The collection of legal artistry documenting many of America’s most high profile trial dramas over the past half century has earned a spot on the Best Indie Books list compiled by Kirkus Reviews. Elizabeth Williams and Sue Russell’s book, The Illustrated Courtroom: 50 Years of Court Art, has been named one of the Best Edifying Indie Books in 2014. “This on top of the Times Literary Supplement Book of the Year are great honors,” Williams said. “Especially for an illustrated nonfiction book.”
The role of courtroom artists in American journalism and law will be the subject of a panel discussion on Nov. 19 at the CUNY Graduate School of Journalism.
Titled “The Illustrated Courtroom: 50 Years of Journalism, Law and Art,” the discussion will focus on court art and its unique blend of law, journalism and art. The panel will be moderated by renowned attorney Gary Naftalis and will encompass the ever-present tension between the public’s right to know and a defendant’s right to a fair trial through the eyes of two prolific courtroom artists. The panelists include U.S. District Judge Richard Berman, investigative reporter Diane Dimond and courtroom artists Elizabeth Williams and Aggie Kenny, who are featured in our book The Illustrated Courtroom, the first over-sized, full-color art book featuring more than 150 illustrations from some of the most iconic trials of the last half century.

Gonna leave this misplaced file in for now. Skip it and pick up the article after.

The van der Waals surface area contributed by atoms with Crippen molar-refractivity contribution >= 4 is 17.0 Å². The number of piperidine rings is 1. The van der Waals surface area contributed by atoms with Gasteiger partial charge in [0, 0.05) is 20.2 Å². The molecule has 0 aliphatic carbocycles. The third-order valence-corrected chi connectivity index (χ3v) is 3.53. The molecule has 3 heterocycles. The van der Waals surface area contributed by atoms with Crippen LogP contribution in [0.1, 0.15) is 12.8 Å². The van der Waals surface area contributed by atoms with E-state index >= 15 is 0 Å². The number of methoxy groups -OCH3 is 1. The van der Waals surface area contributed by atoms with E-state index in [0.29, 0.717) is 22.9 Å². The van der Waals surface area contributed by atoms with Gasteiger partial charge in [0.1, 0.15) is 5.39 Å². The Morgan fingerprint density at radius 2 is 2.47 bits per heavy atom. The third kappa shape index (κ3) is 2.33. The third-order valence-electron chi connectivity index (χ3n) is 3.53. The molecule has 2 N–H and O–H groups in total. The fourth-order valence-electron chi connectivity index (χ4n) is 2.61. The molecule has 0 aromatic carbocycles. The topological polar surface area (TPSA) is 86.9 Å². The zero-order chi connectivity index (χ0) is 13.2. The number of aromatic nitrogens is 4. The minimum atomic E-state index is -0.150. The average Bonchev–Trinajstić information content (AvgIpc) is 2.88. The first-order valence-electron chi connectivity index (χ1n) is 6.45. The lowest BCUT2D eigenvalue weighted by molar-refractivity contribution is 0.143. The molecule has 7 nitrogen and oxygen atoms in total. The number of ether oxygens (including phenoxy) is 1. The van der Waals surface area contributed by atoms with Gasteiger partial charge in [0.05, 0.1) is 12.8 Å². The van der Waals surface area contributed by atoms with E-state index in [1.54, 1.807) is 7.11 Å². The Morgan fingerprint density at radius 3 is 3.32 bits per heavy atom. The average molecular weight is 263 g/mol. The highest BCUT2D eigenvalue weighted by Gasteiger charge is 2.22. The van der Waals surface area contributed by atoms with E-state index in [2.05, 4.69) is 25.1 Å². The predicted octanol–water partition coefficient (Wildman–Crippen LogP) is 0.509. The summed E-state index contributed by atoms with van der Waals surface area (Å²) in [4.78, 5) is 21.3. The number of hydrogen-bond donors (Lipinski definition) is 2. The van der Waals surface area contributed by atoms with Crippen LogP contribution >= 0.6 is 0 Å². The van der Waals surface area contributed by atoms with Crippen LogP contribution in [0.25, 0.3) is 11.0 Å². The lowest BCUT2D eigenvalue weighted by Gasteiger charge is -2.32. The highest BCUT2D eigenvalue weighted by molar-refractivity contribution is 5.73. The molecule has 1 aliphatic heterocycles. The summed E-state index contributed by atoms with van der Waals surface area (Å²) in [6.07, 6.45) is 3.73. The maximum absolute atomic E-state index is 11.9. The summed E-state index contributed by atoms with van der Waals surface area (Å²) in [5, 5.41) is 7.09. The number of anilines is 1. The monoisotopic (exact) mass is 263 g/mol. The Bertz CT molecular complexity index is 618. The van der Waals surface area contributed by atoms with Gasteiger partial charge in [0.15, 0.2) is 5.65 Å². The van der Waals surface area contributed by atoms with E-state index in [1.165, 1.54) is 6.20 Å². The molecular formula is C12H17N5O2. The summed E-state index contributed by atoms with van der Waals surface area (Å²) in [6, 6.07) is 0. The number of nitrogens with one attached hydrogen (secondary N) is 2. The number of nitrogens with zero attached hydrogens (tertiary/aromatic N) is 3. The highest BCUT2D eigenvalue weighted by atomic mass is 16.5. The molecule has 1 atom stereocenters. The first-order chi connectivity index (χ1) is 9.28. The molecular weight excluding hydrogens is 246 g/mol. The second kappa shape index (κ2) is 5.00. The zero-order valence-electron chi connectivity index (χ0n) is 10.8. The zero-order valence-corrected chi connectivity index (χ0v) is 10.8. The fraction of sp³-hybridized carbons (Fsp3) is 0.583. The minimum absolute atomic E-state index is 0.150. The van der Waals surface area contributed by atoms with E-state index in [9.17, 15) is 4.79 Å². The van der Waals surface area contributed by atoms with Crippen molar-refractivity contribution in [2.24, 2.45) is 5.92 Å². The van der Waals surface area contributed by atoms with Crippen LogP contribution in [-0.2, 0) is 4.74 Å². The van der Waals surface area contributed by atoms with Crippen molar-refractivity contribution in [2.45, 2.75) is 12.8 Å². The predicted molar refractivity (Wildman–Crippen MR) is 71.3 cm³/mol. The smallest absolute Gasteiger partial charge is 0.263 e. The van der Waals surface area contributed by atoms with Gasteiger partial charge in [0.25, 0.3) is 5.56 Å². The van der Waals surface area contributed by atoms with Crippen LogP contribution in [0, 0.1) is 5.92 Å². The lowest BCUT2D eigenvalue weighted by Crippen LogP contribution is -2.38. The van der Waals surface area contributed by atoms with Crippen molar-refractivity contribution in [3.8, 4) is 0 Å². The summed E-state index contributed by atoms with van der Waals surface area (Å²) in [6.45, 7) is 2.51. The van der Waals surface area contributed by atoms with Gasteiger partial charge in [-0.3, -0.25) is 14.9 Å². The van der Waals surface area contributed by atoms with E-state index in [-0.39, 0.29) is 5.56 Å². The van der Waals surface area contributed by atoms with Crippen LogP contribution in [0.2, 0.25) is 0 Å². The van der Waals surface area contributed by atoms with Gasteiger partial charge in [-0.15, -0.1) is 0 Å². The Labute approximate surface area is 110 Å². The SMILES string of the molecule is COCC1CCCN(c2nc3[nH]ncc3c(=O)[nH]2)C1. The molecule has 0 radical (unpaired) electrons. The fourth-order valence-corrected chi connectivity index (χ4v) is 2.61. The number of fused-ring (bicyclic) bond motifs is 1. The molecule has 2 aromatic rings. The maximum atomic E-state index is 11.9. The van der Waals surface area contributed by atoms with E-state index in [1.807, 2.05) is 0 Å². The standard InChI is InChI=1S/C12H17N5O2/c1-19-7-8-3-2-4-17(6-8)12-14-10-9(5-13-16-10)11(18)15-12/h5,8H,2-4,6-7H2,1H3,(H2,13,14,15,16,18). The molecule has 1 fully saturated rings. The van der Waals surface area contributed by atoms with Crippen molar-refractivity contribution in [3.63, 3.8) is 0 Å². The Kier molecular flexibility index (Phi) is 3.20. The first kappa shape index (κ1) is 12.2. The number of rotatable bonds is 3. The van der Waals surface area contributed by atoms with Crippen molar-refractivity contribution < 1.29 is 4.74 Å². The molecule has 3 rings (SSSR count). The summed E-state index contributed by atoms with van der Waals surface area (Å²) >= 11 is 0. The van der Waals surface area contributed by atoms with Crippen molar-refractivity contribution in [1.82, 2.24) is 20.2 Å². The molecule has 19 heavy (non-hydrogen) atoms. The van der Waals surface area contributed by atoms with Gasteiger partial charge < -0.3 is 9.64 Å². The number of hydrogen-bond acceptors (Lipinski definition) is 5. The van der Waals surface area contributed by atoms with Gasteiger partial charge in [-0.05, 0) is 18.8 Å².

The Arab Spring was not only about political revolution; it heralded a revolution in news gathering, too. The use of social media in war-torn cities in the Middle East is an extension of the new era described in Andy Carvin’s book Distant Witness, which chronicles unprecedented coverage of breaking news in wake of the Arab Spring. Then the social media strategist for the National Public Radio (NPR), Carvin has been hailed “the man who tweets revolutions,” and his book describes — in the manner of a thriller — breathtaking, eyewitness accounts of civilians risking their lives to show the world intense conflicts via social media. If you want to know more about what’s happening now, read about how it all started in 2011.
Kirkus Reviews touts The Illustrated Courtroom as “a new approach to understanding the criminal justice system through the eyes of courtroom artists.” Writer Sue Russell and five acclaimed courtroom sketch artists, led by Elizabeth Williams, document 50 years of the most historic trial dramas that “reveals one fascinating aspect of the legal system, informing the reader while demonstrating the value of artistic interpretation.” Read the full review here.